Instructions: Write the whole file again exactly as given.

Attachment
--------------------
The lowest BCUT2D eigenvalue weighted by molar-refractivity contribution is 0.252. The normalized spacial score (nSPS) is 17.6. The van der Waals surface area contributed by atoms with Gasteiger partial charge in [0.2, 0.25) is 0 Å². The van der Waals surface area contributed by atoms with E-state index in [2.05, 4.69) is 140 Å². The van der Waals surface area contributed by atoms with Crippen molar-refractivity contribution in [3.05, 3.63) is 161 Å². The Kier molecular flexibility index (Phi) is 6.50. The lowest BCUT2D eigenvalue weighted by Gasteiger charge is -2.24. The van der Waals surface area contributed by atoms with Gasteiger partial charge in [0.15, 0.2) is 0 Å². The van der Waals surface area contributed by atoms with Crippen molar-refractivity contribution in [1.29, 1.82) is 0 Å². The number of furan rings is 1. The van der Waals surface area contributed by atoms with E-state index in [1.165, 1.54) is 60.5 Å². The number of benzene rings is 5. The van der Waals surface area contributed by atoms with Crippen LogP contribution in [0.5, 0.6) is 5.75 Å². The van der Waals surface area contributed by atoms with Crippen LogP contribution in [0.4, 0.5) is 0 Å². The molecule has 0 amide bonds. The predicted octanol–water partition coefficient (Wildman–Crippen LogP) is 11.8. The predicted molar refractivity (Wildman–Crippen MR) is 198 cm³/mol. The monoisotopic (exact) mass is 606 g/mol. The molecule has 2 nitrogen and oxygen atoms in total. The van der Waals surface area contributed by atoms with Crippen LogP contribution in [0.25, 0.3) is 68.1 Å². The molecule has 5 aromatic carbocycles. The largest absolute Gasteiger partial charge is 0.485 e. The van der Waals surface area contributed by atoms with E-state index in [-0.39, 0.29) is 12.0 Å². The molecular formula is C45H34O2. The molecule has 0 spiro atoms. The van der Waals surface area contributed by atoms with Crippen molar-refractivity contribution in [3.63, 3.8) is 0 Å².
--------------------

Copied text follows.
The lowest BCUT2D eigenvalue weighted by molar-refractivity contribution is 0.252. The normalized spacial score (nSPS) is 17.6. The van der Waals surface area contributed by atoms with Gasteiger partial charge in [0.2, 0.25) is 0 Å². The van der Waals surface area contributed by atoms with E-state index in [2.05, 4.69) is 140 Å². The van der Waals surface area contributed by atoms with Crippen molar-refractivity contribution in [3.05, 3.63) is 161 Å². The Kier molecular flexibility index (Phi) is 6.50. The lowest BCUT2D eigenvalue weighted by Gasteiger charge is -2.24. The van der Waals surface area contributed by atoms with Gasteiger partial charge in [0.15, 0.2) is 0 Å². The van der Waals surface area contributed by atoms with Crippen molar-refractivity contribution in [1.29, 1.82) is 0 Å². The number of furan rings is 1. The van der Waals surface area contributed by atoms with E-state index in [1.165, 1.54) is 60.5 Å². The number of benzene rings is 5. The van der Waals surface area contributed by atoms with Crippen LogP contribution in [0.5, 0.6) is 5.75 Å². The van der Waals surface area contributed by atoms with Crippen LogP contribution in [0.4, 0.5) is 0 Å². The molecule has 0 amide bonds. The predicted octanol–water partition coefficient (Wildman–Crippen LogP) is 11.8. The predicted molar refractivity (Wildman–Crippen MR) is 198 cm³/mol. The monoisotopic (exact) mass is 606 g/mol. The molecule has 2 nitrogen and oxygen atoms in total. The van der Waals surface area contributed by atoms with Crippen LogP contribution in [0.25, 0.3) is 68.1 Å². The molecule has 5 aromatic carbocycles. The largest absolute Gasteiger partial charge is 0.485 e. The van der Waals surface area contributed by atoms with E-state index in [-0.39, 0.29) is 12.0 Å². The molecular formula is C45H34O2. The molecule has 0 spiro atoms. The van der Waals surface area contributed by atoms with Crippen molar-refractivity contribution in [3.63, 3.8) is 0 Å².